The vast variety of construction techniques and materials make it difficult to assess the quality of a building. This applies especially to private developers who make up a large share of the building sector but who need training in assessing the quality of buildings.

LENOZ therefore combines two certification approaches for residential buildings. It certifies the quality of the building and also assesses the environmental impact of a dwelling and its construction process.

Objective

In doing so, LENOZ provides guidance for developers and owners on the quality and the environmental impact of their dwelling. Certification can be for new construction, or for existing projects, i.e. renovations. Based on simple, comprehensible criteria, LENOZ provides information for new projects or improvements to existing buildings.

LENOZ certification can equally be used to promote good practices in sustainable and high quality building techniques and materials. The aim is to increase awareness of dwelling quality and sustainability for housing owners and builders.

Additionally, LENOZ can also introduce common certification standards for the public sector, private builders, renovators and construction companies.

Time frame

LENOZ certification was introduced in 2017.

Key players

The players behind LENOZ is the Ministry of Housing as well as building owners and builders.

Implementation steps and processes

LENOZ evaluates six categories; 1) location, 2) social function, 3) energy consumption and costs, 4) ecology, 5) building and technical equipment and 6) functionality. For each category there are several topics and criteria, giving a total of 37 topics and 143 criteria.

Many criteria are binary, with ‘yes’ or ‘no’ answers. This facilitates understanding of the certification for individuals. LENOZ certification is organised around four sustainability classes for housing projects with up to four points for projects in the highest class.

Anyone interested in certifying a dwelling can use information from LENOZ to design the project in cooperation with an architect or an energy consultant. This way, the project can follow the best LENOZ criteria. Applications for certification are submitted to the Ministry of Housing. Finalised projects can also be certified through LENOZ. The six evaluation categories highlight different features of housing projects.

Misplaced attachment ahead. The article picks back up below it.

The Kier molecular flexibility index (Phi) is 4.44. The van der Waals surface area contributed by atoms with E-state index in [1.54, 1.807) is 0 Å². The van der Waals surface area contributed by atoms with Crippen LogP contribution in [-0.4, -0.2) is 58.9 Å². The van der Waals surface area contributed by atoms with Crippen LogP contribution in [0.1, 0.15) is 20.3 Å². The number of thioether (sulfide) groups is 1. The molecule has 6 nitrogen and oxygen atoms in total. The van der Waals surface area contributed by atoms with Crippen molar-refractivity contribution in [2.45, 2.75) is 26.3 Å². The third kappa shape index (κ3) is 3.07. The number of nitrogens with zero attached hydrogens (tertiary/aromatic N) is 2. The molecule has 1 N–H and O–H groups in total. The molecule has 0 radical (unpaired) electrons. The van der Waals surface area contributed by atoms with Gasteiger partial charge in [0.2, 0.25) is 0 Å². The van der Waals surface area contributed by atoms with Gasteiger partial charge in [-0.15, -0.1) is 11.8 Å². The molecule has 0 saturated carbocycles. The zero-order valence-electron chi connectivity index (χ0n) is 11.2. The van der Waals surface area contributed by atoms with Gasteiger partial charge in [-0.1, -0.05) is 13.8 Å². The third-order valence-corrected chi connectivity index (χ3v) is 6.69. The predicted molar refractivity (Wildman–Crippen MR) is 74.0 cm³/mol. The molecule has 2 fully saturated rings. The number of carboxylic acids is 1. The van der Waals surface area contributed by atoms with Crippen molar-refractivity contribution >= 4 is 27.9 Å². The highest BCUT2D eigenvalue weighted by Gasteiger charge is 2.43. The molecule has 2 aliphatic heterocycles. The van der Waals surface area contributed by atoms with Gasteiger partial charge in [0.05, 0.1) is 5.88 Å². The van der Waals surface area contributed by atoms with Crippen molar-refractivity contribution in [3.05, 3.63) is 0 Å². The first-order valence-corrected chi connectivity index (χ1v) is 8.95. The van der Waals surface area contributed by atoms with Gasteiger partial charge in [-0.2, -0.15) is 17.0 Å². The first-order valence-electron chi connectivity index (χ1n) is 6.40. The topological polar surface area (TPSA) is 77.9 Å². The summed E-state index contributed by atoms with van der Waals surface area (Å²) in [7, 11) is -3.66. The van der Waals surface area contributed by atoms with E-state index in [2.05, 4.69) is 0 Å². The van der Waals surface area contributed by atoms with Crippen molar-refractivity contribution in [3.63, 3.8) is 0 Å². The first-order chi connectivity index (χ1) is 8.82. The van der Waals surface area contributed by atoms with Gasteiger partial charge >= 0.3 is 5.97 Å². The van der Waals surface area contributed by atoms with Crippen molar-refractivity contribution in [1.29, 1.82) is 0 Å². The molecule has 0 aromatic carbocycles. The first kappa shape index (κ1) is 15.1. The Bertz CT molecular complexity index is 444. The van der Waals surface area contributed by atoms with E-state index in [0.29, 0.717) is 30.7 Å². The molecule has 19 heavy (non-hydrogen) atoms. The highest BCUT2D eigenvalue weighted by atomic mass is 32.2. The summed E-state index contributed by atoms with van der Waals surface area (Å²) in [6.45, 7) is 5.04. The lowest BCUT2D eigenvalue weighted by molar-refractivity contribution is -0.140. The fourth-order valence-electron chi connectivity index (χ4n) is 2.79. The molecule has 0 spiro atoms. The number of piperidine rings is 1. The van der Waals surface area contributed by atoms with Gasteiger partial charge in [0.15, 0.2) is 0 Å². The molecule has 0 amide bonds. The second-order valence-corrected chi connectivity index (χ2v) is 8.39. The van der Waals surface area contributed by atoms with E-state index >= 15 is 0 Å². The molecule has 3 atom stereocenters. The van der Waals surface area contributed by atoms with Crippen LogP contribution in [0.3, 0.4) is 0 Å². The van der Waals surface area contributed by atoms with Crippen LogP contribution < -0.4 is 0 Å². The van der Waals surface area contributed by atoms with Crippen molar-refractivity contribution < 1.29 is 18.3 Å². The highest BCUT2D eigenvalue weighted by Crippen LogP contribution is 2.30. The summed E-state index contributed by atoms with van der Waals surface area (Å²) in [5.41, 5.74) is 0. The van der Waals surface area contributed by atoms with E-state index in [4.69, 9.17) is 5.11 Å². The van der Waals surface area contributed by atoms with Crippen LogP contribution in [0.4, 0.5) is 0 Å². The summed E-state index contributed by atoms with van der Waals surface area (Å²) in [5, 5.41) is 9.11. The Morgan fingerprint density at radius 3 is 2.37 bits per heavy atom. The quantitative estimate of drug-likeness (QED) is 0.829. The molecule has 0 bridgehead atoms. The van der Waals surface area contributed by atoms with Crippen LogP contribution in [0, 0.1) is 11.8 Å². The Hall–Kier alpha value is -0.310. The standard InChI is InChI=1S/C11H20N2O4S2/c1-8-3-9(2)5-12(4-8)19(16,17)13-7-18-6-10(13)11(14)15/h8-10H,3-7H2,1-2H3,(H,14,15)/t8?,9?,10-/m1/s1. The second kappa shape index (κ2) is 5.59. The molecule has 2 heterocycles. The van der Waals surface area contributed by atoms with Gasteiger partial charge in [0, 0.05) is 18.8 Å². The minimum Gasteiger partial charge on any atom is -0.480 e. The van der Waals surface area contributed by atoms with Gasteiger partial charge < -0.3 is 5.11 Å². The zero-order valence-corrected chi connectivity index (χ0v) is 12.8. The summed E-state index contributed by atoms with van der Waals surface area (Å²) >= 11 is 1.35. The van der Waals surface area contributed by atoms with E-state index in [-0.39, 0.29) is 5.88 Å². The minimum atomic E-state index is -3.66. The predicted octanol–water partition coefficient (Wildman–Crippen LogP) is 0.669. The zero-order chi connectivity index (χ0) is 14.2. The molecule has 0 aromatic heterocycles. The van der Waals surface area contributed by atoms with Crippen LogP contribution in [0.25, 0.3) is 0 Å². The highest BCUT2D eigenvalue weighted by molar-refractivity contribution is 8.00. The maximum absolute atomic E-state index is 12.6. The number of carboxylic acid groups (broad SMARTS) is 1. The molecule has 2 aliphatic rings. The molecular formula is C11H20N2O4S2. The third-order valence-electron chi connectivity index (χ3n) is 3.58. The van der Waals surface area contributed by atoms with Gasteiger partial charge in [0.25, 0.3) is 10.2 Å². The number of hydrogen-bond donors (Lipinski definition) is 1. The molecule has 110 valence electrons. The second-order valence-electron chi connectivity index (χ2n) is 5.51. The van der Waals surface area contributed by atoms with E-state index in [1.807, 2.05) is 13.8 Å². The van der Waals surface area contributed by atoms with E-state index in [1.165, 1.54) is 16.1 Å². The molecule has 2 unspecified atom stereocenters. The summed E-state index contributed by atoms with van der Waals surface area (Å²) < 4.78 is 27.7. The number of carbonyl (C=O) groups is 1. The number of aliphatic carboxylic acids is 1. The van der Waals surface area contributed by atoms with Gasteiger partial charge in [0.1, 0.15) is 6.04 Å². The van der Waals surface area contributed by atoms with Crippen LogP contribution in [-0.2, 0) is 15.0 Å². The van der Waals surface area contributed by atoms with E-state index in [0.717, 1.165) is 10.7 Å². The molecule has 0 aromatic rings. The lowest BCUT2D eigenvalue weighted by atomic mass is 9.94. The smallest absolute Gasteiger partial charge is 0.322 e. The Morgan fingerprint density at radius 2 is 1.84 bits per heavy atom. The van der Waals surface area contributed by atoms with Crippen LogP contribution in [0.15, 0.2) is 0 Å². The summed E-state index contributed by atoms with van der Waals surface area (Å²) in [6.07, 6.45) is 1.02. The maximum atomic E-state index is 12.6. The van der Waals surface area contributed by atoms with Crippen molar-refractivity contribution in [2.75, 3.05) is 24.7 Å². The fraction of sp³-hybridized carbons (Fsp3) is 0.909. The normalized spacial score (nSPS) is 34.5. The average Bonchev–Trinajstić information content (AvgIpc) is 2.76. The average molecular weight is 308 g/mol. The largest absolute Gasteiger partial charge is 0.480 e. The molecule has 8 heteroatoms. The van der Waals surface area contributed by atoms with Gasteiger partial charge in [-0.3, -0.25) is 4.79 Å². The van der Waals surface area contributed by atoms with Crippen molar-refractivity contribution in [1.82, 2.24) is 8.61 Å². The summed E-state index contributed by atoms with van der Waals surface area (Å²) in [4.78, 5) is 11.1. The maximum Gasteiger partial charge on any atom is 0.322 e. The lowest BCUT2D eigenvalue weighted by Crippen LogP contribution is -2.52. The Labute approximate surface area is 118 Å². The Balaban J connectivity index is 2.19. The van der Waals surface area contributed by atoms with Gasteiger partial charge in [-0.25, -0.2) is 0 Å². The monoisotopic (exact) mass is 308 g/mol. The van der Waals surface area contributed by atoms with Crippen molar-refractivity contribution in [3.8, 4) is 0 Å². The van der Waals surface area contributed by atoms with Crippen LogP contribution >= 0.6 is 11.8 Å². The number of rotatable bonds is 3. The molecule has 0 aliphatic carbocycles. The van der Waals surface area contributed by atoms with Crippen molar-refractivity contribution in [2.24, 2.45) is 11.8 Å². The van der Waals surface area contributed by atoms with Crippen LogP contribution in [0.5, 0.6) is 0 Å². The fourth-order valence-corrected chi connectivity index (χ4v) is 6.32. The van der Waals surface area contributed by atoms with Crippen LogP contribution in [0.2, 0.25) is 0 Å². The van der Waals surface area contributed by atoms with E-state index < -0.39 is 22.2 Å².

Category 1 ‘location’ is innovative as it complements standard building classifications of energy or materials used (categories 3 and 4). For the location, LENOZ includes spatial planning principles in the evaluation. Under this category, dwellings gain additional points if they are in a decentralised development centre in the country or were developed on a vacant lot within a settlement structure. Dwellings in municipalities certified by ‘KlimaPakt’ (Climate pact) receive additional points.

Based on the total number of points attributed, a different certification level for buildings is issued. There’s a total of four classes, each corresponding to a level of achievement for the evaluated building. Class 1 for ‘very high sustainability’ is attributed for buildings achieving more than 85% for all categories, class 2 for ‘high sustainability’ for buildings achieving between 70% and 85%, class 3 for ‘good sustainability’ for buildings achieving between 55% and 70% and class 4 for ‘minimal sustainability’ for buildings achieving below 55% for all categories.

LENOZ certification label. Source: Ministry of Housing, 2019.

Required resources

Owners and homebuilders looking to certify dwellings through LENOZ are supported financially, with EUR 750 per apartment in a multi-apartment house and EUR 1 500 for a single-family home. There is no information on the costs for setting up LENOZ.

Results

LENOZ combines different certification approaches and also uses existing certifications. For example, data from the ‘energy passport’ is used for certain criteria. Since 2010, the energy passport has been mandatory for all buildings on sale or for rent in Luxembourg. The certification of dwellings through LENOZ remains optional.

Experiences, success factors, risks

LENOZ’s broad categories enable a ‘one-size-fits-all’ certification addressing several objectives, issues and features for housing development. By integrating ‘location’ for instance, houses that reduce or limit urban sprawl receive a better certification.

Certification can be used for different purposes. For instance, LENOZ is currently used to access the PRIMe House programme where the Ministry of Energy and Spatial Planning financially supports sustainable, energy efficient dwellings.

Conclusion